Flowing off the slopes of Mount Rainier, the White River forms the boundary between King and Pierce County, and flows into the Puyallup River near Sumner. The White River and its tributaries are spawning grounds for endangered Chinook Salmon, as well as Pink, Chum, and Coho Salmon, and Rainbow, Steelhead and Cutthroat Trout.
The river is part of Water Resource Inventory Area 10 (WRIA 10), which is one of sixty-two watershed planning areas established by the Department of Ecology and Washington’s natural resource agencies. WRIA 10 spans both King and Pierce County and includes the White and Puyallup river basins.
The King Conservation District is partnering with other agencies to assist landowners in the watershed to respond to a wide range of issues, including about flooding, drainage, salmon recovery, invasive weeds, soil health, and degraded water quality. Below is an outline of our current programs.
Department of Ecology Water Quality Program
KCD and the Washington Department of Ecology (Ecology) are collaborating on outreach to landowners in the White River watershed to address water quality concerns. Ecology prioritized streams with the biggest water quality problems for further investigation, and this is the start of an effort to implement water cleanup plans for the watershed.
Ecology staff will be working with landowners near Boise, Pussyfoot, and Second creeks to identify and remediate fecal coliform, temperature and nutrient water quality pollution sources. Ecology staff will soon be conducting field surveys in these watersheds and will meet with landowners to discuss agricultural and water quality Best Management Practices. Ecology and KCD staff will help landowners meet both water quality protection and production and livestock management goals, while honoring landowners’ privacy throughout the process.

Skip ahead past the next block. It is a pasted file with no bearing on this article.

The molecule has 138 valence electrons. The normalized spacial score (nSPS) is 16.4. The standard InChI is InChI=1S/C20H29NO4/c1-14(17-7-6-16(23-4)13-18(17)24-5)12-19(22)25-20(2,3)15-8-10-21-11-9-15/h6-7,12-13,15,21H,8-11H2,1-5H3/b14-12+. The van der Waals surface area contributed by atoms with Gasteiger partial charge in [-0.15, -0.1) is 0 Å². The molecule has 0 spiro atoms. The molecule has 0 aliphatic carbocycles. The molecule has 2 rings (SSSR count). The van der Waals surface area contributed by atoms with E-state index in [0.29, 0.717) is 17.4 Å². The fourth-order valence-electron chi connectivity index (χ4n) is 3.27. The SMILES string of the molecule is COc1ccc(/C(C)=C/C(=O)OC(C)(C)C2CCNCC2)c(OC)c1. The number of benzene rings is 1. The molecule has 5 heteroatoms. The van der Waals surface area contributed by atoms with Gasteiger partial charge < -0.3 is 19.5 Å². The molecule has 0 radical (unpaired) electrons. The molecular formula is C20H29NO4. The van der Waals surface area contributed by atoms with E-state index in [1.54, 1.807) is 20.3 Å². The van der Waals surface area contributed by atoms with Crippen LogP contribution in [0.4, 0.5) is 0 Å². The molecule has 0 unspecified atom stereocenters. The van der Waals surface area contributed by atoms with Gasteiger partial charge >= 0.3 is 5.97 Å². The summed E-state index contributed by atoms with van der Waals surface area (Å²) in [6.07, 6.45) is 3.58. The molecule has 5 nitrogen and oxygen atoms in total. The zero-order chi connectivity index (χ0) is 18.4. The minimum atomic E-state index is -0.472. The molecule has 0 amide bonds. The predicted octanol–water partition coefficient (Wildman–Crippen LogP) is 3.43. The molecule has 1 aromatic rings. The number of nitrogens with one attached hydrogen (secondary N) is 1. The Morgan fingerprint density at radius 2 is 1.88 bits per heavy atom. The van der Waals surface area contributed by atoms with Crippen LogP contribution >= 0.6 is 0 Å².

While compliance with water quality law is the purpose of the site visits, Ecology and the King Conservation District may be able provide both technical and financial assistance. Information about financial assistance can be found here:
- Washington State Department of Ecology Water quality grants and loans
- King Conservation District Landowner Assistance Program
Ecology will also partner with the King Conservation District and agriculture groups to host workshops so producers can learn about the current health of their watershed, and the resources available to promote a productive operation and protect water quality.
If you have questions about this water cleanup effort or would like assistance with improving water quality on your property, contact Ruth Piconne, Nonpoint Pollution Water Quality Specialist, at 360-407-7633, firstname.lastname@example.org, or Liz Clark, KCD Farm Program Educational Outreach Project Coordinator, at 425-282-1901, email@example.com.
More information about water cleanup plans can be found at Ecology’s website:
The links below provide information about Ecology’s field work to improve water quality: